For example, I was too frazzled to write yesterday, or to do much of anything once I’d finally gotten us settled in our camping spot here at McKinney Falls. The drive from Corpus Christi was one long fight with a very strong and squirrely wind. It didn’t seem to matter which direction the road was taking us,  the wind still shoved us so much I still had to hang on to the steering wheel to keep us on the road. That meant the 75 mph speed limit was irrelevant – I couldn’t go any faster than 55 without risking losing control. Crazy wind. Which meant that I went 20 mph slower than I’d expected, and our trip lasted a great deal longer.

Nice scenery, though. Flat southern Texas giving way to some hills and trees. Nice little towns. I don’t remember ever noticing a small town named Berclair between Beeville and Goliad, but it must once have been special – some very fancy houses along the main street.

I was stunned to see the Bee County Courthouse.  Can you see all the gilt?

Bee County Courthouse
Courthouse detail

Today I was doing some make-up from what I couldn’t do a week ago when I left town.

I stopped to get help from my friend and computer blog expert Janice Friesen. I first learned about Janice’s service from a newspaper article that said she was helping someone set up a blog. It occurred to me that a blog was the way to deal with all the friends and relatives who said send me an email now and then to say what you’re doing. Her service is called "I'm Not A Geek"  http://helpimnotageek.blogspot.com/ ” and she’s not. But she does know how to figure out how to do things on a computer, and she can teach anybody else how to do it, too. I know because she taught me to, which means anybody could learn. This blog is entirely thanks to her.

Then I took the critters to the vet, which is something I’d intended to do last week but ran out of time for. I’ve been going to Hyde Park Animal Clinic for the last 10 years, and could only get in because my mom was a client and had taken my cat in once when I was visiting. The clinic stopped accepting new human clients ages ago – they had plenty of business with the ones they already had. Good people.

Then I went to my mom’s house intending to finish cleaning it out, since I hadn’t been able to finish last week. It’s still not done. I’ll have to go by early tomorrow morning. Silly me, I spent part of the afternoon using the running water that I don’t have: I washed the dishes (!) and washed the clothes and washed me, all of which left less time than I expected. It was after 4:00 when we left. But most of what I have to do tomorrow is figure out where to stash things while toting them to Goodwill, which is doable. The buyers are taking their final walk-through around 10 before they sign closing papers, so I can get over and out of there before that.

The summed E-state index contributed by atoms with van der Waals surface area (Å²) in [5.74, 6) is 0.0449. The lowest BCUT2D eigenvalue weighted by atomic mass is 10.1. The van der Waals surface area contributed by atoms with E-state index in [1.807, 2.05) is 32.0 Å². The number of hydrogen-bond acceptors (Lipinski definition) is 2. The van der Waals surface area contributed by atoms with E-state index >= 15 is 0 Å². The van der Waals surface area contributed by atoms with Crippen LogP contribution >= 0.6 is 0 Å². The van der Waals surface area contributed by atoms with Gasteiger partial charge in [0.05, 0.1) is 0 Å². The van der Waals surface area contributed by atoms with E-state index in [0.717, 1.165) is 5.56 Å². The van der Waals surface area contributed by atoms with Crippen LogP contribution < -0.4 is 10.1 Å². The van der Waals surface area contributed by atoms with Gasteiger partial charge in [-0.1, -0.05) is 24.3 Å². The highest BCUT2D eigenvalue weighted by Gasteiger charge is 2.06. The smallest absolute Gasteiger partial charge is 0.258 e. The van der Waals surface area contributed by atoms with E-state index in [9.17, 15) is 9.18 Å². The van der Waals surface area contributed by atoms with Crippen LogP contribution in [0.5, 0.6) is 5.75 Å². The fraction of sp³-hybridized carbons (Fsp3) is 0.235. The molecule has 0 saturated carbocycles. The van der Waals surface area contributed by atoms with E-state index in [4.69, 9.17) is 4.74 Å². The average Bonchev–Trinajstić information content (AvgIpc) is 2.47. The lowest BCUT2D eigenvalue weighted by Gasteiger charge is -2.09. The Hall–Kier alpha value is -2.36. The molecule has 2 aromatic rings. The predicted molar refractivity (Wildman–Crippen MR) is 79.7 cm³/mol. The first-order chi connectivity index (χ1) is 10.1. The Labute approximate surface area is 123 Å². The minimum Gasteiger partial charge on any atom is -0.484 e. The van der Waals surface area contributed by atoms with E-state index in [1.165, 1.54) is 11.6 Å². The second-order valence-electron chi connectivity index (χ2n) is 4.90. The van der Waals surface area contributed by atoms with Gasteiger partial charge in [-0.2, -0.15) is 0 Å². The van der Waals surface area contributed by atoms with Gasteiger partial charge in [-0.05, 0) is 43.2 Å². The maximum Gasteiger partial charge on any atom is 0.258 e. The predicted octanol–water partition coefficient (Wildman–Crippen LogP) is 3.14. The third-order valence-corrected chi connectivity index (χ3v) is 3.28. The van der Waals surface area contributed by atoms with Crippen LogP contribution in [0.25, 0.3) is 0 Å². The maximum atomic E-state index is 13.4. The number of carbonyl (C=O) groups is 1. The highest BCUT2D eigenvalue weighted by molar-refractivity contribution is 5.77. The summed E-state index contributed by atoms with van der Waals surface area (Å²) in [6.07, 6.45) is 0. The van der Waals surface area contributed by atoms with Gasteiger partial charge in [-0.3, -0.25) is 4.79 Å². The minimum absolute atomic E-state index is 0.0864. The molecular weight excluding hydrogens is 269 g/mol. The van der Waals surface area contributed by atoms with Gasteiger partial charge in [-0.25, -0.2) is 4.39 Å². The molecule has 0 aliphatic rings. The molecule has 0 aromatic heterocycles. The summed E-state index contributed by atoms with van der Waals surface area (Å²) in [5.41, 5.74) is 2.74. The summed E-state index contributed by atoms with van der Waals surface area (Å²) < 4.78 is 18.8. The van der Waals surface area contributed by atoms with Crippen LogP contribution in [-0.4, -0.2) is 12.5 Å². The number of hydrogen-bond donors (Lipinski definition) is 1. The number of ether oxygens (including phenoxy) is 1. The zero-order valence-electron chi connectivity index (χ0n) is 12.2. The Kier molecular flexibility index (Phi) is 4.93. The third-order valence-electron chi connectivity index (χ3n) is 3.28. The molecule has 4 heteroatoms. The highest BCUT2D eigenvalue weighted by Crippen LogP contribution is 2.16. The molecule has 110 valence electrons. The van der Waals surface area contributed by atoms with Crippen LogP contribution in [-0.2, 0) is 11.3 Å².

Then I have a few more errands – replacing Dexter’s collar he split in two while charging at another dog (is there really intelligent life on this planet?) - and so forth. Closing for me is at 1:00, and then I high-tail it out of town to make it to Cleburne State Park, south of Fort Worth. That’s only down the road from the MHSRV place that’s going to fix my little problems on Saturday. I’ll relax after all that.

Saturday, February 17, 2018

Starting Out

Tuesday, 20 February 2018
Lake Corpus Christi State Park

It took me a surprising amount of time this morning to locate a place who would repair the RV under warranty.

I learned that Texas is the only state in the Union to have a law designating exactly which RV dealers can make repairs on RVs. In essence, I have to either go back to the dealer where I bought it or I can go to one of the few repair places that Thor (the manufacturer) has a repair contract with.

What finally made the choice for me was timing and logistics. A place in Buda was able to take it if I’d leave it there for 4-6 weeks. Because I’m living in it, they weren’t really an option. The dealer, MHSRV, could do it but I had to get special dispensation from somebody because I’m living in it, which meant revamping the schedules of their repair folks. But they’ve worked me in beginning this coming Saturday, and for however many days it takes after that (remembering they’re closed on Sunday) to get the job done. A nuisance because I want to get on the road, but that faucet is a much greater nuisance.


It rained off and on today but was otherwise pleasant. I got some organizing done and some relaxing done.


I hope you can enlarge these photos.  The one on the left tries to show two clumps of palm trees that I'm guessing planted themselves.  I keep forgetting how nearly tropical this area is.  Lots of little yellow flowers.  Very pretty.